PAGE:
President Michael D Higgins has praised the work of the Society of St Vincent de Paul which he described as an "exceptional network of solidarity" with poorer people in Ireland.
Mr Higgins addressed more than 1,000 volunteers for the SVP in the Convention Centre Dublin to mark the 175th anniversary of the society. It is one of the largest gatherings of SVP volunteers in the history of the organisation.
He told those involved that SVP volunteers made a difference “each and every day” and did so by building relationships of “friendship, trust and confidentiality”.
The society had helped people through the Great Famine, two World Wars, the War of Independence and the Civil War along with multiple economic recessions, the President pointed out.
He said volunteers had lived up to the philosophy of the founder Frédéric Ozanam who said: “Help honours, when to the bread that nourishes, it adds the visit that consoles, the advice that enlightens, the friendly shake of the hand that lifts up the sinking courage; when it treats the poor man with respect not only as an equal but as a superior, since he is suffering what perhaps we are incapable of suffering.”
The President pointed out the importance of home visits at a time when so many people are reverting to laptops, tablets and phones.
“Despite all of the technological advances, human contact is something that defines us, be it through conversations, face to face interactions, simply taking the time to have a chat,” he said.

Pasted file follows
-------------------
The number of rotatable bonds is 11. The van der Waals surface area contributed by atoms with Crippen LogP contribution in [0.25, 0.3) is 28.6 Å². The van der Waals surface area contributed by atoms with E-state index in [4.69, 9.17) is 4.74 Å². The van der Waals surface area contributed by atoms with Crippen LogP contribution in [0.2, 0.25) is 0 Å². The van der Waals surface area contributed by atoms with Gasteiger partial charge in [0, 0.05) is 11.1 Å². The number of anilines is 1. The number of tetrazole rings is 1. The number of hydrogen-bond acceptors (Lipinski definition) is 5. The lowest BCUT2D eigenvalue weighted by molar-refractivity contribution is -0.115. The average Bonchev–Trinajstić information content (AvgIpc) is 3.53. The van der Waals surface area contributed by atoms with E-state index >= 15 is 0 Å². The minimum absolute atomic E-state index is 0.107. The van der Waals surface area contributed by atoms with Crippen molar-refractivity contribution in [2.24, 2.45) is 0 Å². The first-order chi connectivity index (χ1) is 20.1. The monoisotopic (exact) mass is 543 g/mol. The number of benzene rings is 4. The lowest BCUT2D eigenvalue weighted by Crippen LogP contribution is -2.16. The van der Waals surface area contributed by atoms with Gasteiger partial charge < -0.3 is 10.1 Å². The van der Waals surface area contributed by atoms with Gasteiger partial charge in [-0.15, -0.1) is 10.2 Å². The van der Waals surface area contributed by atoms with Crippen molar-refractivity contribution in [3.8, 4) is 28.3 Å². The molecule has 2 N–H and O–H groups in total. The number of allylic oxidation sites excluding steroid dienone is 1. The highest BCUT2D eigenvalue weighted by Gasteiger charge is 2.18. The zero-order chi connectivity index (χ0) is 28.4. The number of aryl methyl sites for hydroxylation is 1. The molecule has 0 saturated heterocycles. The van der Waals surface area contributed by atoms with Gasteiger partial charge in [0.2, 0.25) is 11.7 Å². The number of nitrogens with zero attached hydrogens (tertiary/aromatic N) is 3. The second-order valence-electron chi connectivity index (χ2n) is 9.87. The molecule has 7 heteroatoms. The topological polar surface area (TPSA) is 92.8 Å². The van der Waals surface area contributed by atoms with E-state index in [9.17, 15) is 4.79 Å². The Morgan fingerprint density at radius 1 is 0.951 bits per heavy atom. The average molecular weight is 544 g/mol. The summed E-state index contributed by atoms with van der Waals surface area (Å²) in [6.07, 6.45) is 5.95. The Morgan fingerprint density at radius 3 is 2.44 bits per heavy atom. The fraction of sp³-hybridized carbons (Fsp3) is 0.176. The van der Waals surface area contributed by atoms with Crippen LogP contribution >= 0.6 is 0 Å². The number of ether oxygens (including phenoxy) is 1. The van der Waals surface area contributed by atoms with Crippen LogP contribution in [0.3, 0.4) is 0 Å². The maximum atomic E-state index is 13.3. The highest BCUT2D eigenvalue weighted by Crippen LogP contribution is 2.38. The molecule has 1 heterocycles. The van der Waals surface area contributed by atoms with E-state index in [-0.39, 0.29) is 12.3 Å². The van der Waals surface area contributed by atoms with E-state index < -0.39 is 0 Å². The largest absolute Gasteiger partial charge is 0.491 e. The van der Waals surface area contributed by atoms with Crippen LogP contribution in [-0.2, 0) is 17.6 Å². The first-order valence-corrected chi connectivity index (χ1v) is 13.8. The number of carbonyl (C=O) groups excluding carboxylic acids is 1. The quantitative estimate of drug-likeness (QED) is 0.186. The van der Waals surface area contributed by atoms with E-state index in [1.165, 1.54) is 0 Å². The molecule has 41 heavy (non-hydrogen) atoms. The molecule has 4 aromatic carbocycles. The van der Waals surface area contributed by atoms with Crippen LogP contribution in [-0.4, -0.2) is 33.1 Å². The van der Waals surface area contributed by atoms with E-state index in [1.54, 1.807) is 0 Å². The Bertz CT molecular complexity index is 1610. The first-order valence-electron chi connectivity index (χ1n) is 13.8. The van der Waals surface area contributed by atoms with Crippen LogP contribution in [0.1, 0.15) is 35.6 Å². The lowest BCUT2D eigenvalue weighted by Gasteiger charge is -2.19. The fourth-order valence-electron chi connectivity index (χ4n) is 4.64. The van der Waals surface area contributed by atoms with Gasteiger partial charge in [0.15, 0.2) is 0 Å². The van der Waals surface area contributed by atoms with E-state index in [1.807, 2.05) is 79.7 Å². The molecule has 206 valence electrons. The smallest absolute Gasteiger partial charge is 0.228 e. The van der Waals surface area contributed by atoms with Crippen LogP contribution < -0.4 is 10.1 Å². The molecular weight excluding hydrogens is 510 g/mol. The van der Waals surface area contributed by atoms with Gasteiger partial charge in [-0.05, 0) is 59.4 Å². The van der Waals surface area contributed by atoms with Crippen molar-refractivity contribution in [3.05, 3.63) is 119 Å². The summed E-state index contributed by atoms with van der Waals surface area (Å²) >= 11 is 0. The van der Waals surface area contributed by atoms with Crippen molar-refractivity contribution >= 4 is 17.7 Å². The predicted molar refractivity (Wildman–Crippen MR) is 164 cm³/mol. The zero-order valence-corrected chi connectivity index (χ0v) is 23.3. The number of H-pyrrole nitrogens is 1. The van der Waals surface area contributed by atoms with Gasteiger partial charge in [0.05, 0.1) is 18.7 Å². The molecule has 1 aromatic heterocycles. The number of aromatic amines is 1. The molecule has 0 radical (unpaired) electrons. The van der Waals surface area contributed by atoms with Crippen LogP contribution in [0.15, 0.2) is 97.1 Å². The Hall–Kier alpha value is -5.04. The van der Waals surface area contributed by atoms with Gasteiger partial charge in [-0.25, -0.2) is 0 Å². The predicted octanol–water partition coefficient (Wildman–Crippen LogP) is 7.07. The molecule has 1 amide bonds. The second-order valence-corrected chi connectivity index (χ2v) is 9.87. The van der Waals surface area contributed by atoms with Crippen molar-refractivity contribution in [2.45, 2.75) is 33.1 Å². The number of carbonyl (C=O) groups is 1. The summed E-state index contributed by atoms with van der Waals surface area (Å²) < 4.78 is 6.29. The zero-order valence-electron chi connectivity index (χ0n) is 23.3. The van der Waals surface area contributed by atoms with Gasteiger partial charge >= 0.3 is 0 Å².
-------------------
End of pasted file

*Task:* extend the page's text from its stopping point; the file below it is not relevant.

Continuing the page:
“When a person is at their lowest and may be in despair, this human contact is more important than ever.
“I know that home visitation is at the core of your work and that is a core strength of the Society of St Vincent de Paul. Your visiting people in their homes, your conversation with them, your listening to them, your being with them is precious and, most importantly, you give them time.”
SVP national president Kieran Stafford said there were still 800,000 living below the poverty line in Ireland including 100,000 people at work.
“Sadly today we still see poverty in many different situations and circumstances,” he said.
“We know and meet the people behind the figures every week bringing friendship and support.”
Archbishop of Dublin Diarmuid Martin praised the society’s advocacy on behalf of the poor in Ireland.
He said that advocacy was informed by the work on the ground of the society.
He added: “Your advocacy attains its particular credibility from the work of direct contact with the realities of poverty that is the true mark of the society. That is what impresses people; that is what motivates their generosity.”
Archbishop Martin said there was a "correct sensitivity" to using the term "the poor".
He added: “I personally would prefer to use the term not just ‘people living in poverty’, but people who ‘long to break out from poverty’.”